"Women students kept the University, and in particular the College of Arts and Sciences, from floundering during the war years," write Dr. Paul Shore and Paul Reinert, S.J. (A&S '33, Grad '34, '41), in Seasons of Change. ''Female students upheld and even raised the academic standards of the University, while at the same time beginning the process of expansion and reinterpretation of the University to a broadening constituency which would continue in the postwar decades." 

"There just weren't many men around, except for the people who were here in special medical or training pro­grams," recalled Bruemmer, who was a junior when the war broke out. “A large percent of the male population, including faculty members, left. Women students took over The University News and the Archive. And the Student Conclave, which was the stu­dent government at the time, changed dramatically. At that point, the University administrators decided that they needed a dean of women to work with the women students. We had had a dean of men for many years." 

So it was in 1943 that the Saint Louis University president asked Nancy McNeir Ring (A&S '28, Grad '29) to become dean of women. She became the first female administrator in University history, a move that some Jesuits had been advocating for years. She stayed in the job until she retired in 1967 and holds a place in University history as one of its most well-remem­bered and respected women. 

Selected SLU Firsts for Women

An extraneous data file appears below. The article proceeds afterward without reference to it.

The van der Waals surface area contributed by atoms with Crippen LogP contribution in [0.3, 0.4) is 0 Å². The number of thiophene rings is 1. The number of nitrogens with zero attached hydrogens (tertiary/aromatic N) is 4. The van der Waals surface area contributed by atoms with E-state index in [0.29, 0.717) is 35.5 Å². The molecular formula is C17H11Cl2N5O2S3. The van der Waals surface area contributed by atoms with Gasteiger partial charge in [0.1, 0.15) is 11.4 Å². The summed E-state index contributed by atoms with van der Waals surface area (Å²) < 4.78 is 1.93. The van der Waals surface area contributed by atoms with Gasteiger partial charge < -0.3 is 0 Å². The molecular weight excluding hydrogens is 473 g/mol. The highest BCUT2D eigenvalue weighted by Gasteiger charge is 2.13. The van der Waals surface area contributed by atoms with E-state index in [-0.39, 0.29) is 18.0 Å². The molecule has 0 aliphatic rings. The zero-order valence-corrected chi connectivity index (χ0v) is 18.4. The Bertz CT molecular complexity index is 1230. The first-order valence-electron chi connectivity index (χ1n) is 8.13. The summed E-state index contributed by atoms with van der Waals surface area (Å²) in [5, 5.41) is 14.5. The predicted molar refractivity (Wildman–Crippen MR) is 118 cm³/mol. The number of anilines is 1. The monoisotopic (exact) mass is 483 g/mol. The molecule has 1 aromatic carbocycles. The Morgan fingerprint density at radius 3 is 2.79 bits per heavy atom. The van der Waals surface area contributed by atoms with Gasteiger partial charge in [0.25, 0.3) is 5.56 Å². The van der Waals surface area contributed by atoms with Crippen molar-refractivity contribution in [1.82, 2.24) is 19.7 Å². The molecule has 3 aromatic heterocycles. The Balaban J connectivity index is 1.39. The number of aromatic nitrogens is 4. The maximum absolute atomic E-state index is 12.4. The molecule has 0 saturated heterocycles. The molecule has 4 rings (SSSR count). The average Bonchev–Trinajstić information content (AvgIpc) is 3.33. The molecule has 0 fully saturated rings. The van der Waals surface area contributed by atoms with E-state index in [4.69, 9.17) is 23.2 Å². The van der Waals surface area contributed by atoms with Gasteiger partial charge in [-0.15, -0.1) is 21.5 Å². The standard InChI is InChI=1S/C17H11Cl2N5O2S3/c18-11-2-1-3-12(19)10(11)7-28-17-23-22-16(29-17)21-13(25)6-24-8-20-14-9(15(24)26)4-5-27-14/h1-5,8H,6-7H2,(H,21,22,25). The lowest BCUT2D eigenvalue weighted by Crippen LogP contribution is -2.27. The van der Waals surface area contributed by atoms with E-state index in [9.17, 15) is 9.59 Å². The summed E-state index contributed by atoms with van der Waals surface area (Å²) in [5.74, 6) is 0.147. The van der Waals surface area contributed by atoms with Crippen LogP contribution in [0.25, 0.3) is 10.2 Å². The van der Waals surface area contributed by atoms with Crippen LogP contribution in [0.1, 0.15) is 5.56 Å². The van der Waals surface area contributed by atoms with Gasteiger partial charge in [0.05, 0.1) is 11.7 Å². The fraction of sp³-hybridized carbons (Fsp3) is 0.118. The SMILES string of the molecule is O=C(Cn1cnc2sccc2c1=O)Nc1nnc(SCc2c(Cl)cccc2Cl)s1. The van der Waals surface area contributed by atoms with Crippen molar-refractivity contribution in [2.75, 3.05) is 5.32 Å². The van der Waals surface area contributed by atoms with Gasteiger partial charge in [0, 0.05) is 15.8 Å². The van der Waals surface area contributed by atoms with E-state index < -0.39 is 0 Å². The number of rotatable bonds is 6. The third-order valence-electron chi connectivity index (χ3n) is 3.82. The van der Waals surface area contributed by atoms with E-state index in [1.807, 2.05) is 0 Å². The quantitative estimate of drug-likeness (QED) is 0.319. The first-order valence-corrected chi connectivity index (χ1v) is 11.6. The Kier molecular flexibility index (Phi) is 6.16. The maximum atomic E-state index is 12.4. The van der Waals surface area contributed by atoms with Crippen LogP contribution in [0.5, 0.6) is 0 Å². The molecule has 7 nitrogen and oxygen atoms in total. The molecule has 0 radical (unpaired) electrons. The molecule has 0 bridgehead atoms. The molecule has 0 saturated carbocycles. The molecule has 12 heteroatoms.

There are many important "firsts" in the history of women at SLU. Here are a few: 


In 1916 off-campus extension cours­es for women, held on Saturday after­noons, were taught to nuns in nearby schools by "roving faculties.”


Three nuns received notable degrees in 1920. Mary Louise Wise, S.L., was the first woman to receive a graduate degree, a master's in English. Mother Gertrude Caraher, RSCJ, was the first woman to receive a bachelor of arts, and Eustachia Elder, S.L., was the first to receive a bachelor of science. In 1920, the School of Commerce and Finance graduated its first woman, Bertha Bruening (also one of the origi­nal 1911 law graduates); that same year that Helen A. Rabitt received the bach­elor of commercial science, and Angela F. Van lseghem a certificate in commer­cial science. 


The first female faculty member in arts and sciences was the novelist Inez Specking, hired in 1923 to teach English. 


In 1928, the School of Nursing was founded. In 1929, the division of health and hospital services, the forerunner to the School of Allied Health Professions, was established. Both schools would educate large numbers of women.


In 1929, Mocher Marie Kernaghan, RSCJ, was the first woman to earn a Ph.D., in physics at the University. Not until 1952 did the School of Medicine graduate its first female doc­tor, Dr. Mary Frances Nawrocki McGinnis.


Mary Ann Jones,  Fredda Witherspoon and Margaret Simms were among the first five Black students accepted to Saint Louis University. Enrolled in 1946, Antita Bond Lyons went on to become the first African-American undergraduate student to graduate from Saint Louis University with honors.


The first tenured female faculty member is believed to be Dr. Marilyn Rigby in the psychology department, who was hired in 1955 and worked at the University until 1964. 


In 1967, Eunice Kennedy Shriver became the sole woman appointee to SLU’s first lay board of trustees. 


In 1972, the SLU Women's Commission was established. It has since become an important advocate of women's concerns and other education­al issues. 


In 1982, a women's studies program was founded. 


Dr. Alice B. Hayes was named provost, the University's number-two in command, in 1989. She was among a significant number of women appointed to key administrative positions under the leadership of University President Lawrence Biondi, S.J, who took over as president in 1987. 


In 1994, Dr. Shirley Dowdy became the first woman to be dean of the College of Arts and Sciences. 

See More SLU Firsts